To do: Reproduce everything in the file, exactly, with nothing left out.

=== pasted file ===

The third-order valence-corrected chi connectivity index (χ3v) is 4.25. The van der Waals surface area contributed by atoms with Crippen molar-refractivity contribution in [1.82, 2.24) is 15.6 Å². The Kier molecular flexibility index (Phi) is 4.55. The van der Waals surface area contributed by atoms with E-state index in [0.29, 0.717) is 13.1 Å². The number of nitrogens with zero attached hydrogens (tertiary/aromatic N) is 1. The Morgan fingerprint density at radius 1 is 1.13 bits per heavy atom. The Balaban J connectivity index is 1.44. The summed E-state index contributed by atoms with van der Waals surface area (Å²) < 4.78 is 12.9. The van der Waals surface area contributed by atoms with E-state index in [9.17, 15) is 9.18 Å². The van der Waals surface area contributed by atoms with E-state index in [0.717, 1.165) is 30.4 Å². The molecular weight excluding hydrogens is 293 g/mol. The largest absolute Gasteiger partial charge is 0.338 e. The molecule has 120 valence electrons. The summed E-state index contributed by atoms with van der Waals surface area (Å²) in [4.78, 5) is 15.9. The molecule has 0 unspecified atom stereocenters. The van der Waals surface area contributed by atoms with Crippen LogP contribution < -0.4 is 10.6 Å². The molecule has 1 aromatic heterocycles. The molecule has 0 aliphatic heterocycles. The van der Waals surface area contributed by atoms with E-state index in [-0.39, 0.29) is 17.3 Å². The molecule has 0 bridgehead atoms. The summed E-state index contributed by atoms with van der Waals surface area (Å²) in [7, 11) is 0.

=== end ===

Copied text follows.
The third-order valence-corrected chi connectivity index (χ3v) is 4.25. The van der Waals surface area contributed by atoms with Crippen molar-refractivity contribution in [1.82, 2.24) is 15.6 Å². The Kier molecular flexibility index (Phi) is 4.55. The van der Waals surface area contributed by atoms with E-state index in [0.29, 0.717) is 13.1 Å². The number of nitrogens with zero attached hydrogens (tertiary/aromatic N) is 1. The Morgan fingerprint density at radius 1 is 1.13 bits per heavy atom. The Balaban J connectivity index is 1.44. The summed E-state index contributed by atoms with van der Waals surface area (Å²) < 4.78 is 12.9. The van der Waals surface area contributed by atoms with E-state index in [9.17, 15) is 9.18 Å². The van der Waals surface area contributed by atoms with E-state index in [0.717, 1.165) is 30.4 Å². The molecular weight excluding hydrogens is 293 g/mol. The largest absolute Gasteiger partial charge is 0.338 e. The molecule has 120 valence electrons. The summed E-state index contributed by atoms with van der Waals surface area (Å²) in [4.78, 5) is 15.9. The molecule has 0 unspecified atom stereocenters. The van der Waals surface area contributed by atoms with Crippen LogP contribution < -0.4 is 10.6 Å². The molecule has 1 aromatic heterocycles. The molecule has 0 aliphatic heterocycles. The van der Waals surface area contributed by atoms with E-state index in [-0.39, 0.29) is 17.3 Å². The molecule has 0 bridgehead atoms. The summed E-state index contributed by atoms with van der Waals surface area (Å²) in [7, 11) is 0.